In this book, leading authors explore ways in which organizations can develop their ability to manage the future.
"This is a fascinating book, placing contemporary techniques for managerial foresight within a rich and challenging theoretical context. It is recommended equally for thinking practitioners and for practice-sensitive teachers and researchers." Richard Whittington, Said Business School
"This timely book adds a new dimension to the strategy debate and sources of competitive advantage. Its topic, strategic foresight, is most crucial in turbulent environments, in which change is frequent and disruptive. The authors show that not so much a superior vision, appropriate plan, generic strategy, innovative culture or unique resource-pool, but rather strategic foresight differentiates successful firms from failing firms. In fact, unlearning and relearning may be one of the most important outcomes." Professor Henk W Volberda, Rotterdam School of Management, Erasmus University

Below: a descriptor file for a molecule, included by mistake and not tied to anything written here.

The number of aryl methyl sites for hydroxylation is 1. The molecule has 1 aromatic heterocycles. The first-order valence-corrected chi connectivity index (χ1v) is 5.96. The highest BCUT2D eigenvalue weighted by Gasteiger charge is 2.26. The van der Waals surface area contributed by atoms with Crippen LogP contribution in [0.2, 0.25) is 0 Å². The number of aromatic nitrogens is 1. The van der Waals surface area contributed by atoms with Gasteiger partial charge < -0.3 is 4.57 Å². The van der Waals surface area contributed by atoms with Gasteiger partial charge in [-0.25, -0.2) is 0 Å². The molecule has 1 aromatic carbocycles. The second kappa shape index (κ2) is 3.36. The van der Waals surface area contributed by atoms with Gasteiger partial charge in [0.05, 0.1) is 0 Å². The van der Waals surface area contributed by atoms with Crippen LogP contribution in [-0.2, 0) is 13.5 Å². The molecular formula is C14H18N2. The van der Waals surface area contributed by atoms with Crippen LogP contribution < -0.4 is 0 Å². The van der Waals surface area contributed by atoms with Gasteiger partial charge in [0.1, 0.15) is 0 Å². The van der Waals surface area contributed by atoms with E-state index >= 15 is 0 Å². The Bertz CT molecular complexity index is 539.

"Strategic foresight is central to managing the future, yet it is one of the least understood areas of management. Tsoukas and Shepherd offer a collection of readings that serve to deepen our understanding of what organizational foresight is, and what it takes to do it well. Designed for the reader who seeks more than a superficial overview, it offers jewels of insight and a variety of frameworks that serve to challenge and enrich our mental maps about developing organizational foresight." Mary Crossan, University of Western Ontario
"Hari Tsoukas, Jill Sherpherd and the other contributors of this book provide a compelling vision as to why the 'future could be ours to manage.' This is a thought-provoking book that offers ways by which individuals can develop foresight." Raghu Garud, New York University
"This is really good material, from good scholars, on this emerging field. It will attract a wide audience." Colin Eden, University of Strathclyde
"This book brings together different perspectives on an increasingly challenging question: just how might managers cope with the bewildering changes that are occurring in the world around them. The book raises more questions that it answers perhaps; but that is for the good: they are questions that need to be raised to inform a research agenda that is, and will increasingly become, central to management needs." Gerry Johnson, Strathclyde University